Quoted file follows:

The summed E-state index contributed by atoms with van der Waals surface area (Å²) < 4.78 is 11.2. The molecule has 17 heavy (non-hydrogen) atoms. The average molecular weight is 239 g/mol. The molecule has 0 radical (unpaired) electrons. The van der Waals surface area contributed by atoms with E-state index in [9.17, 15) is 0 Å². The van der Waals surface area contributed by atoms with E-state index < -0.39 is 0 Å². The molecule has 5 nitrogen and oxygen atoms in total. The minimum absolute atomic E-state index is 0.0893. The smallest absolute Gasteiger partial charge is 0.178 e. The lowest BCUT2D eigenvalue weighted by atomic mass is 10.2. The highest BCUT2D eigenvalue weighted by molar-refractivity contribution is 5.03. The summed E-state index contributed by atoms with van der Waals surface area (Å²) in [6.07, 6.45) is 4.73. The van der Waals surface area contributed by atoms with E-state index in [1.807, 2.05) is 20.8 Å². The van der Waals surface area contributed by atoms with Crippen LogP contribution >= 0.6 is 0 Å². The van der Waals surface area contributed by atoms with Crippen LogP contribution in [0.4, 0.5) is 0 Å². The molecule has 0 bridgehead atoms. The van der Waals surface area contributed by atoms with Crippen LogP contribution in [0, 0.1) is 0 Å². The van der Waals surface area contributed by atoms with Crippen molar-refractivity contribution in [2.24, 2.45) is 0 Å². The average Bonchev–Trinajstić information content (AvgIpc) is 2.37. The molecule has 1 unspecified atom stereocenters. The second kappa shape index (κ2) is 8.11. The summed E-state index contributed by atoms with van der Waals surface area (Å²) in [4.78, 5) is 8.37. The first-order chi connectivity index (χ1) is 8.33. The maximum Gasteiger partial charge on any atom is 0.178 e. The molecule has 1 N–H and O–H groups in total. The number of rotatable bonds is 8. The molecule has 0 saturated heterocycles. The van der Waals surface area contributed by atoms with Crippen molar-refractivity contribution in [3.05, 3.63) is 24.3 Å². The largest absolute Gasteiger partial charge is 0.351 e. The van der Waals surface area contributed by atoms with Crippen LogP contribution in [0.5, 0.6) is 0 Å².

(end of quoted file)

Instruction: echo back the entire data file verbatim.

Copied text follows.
The summed E-state index contributed by atoms with van der Waals surface area (Å²) < 4.78 is 11.2. The molecule has 17 heavy (non-hydrogen) atoms. The average molecular weight is 239 g/mol. The molecule has 0 radical (unpaired) electrons. The van der Waals surface area contributed by atoms with E-state index in [9.17, 15) is 0 Å². The van der Waals surface area contributed by atoms with E-state index < -0.39 is 0 Å². The molecule has 5 nitrogen and oxygen atoms in total. The minimum absolute atomic E-state index is 0.0893. The smallest absolute Gasteiger partial charge is 0.178 e. The lowest BCUT2D eigenvalue weighted by atomic mass is 10.2. The highest BCUT2D eigenvalue weighted by molar-refractivity contribution is 5.03. The summed E-state index contributed by atoms with van der Waals surface area (Å²) in [6.07, 6.45) is 4.73. The van der Waals surface area contributed by atoms with E-state index in [1.807, 2.05) is 20.8 Å². The van der Waals surface area contributed by atoms with Crippen LogP contribution >= 0.6 is 0 Å². The van der Waals surface area contributed by atoms with Crippen LogP contribution in [0.4, 0.5) is 0 Å². The molecule has 0 bridgehead atoms. The van der Waals surface area contributed by atoms with Crippen LogP contribution in [0, 0.1) is 0 Å². The van der Waals surface area contributed by atoms with Crippen molar-refractivity contribution in [2.24, 2.45) is 0 Å². The average Bonchev–Trinajstić information content (AvgIpc) is 2.37. The molecule has 1 unspecified atom stereocenters. The second kappa shape index (κ2) is 8.11. The summed E-state index contributed by atoms with van der Waals surface area (Å²) in [4.78, 5) is 8.37. The first-order chi connectivity index (χ1) is 8.33. The maximum Gasteiger partial charge on any atom is 0.178 e. The molecule has 1 N–H and O–H groups in total. The number of rotatable bonds is 8. The molecule has 0 saturated heterocycles. The van der Waals surface area contributed by atoms with Crippen molar-refractivity contribution in [3.05, 3.63) is 24.3 Å². The largest absolute Gasteiger partial charge is 0.351 e. The van der Waals surface area contributed by atoms with Crippen LogP contribution in [0.5, 0.6) is 0 Å².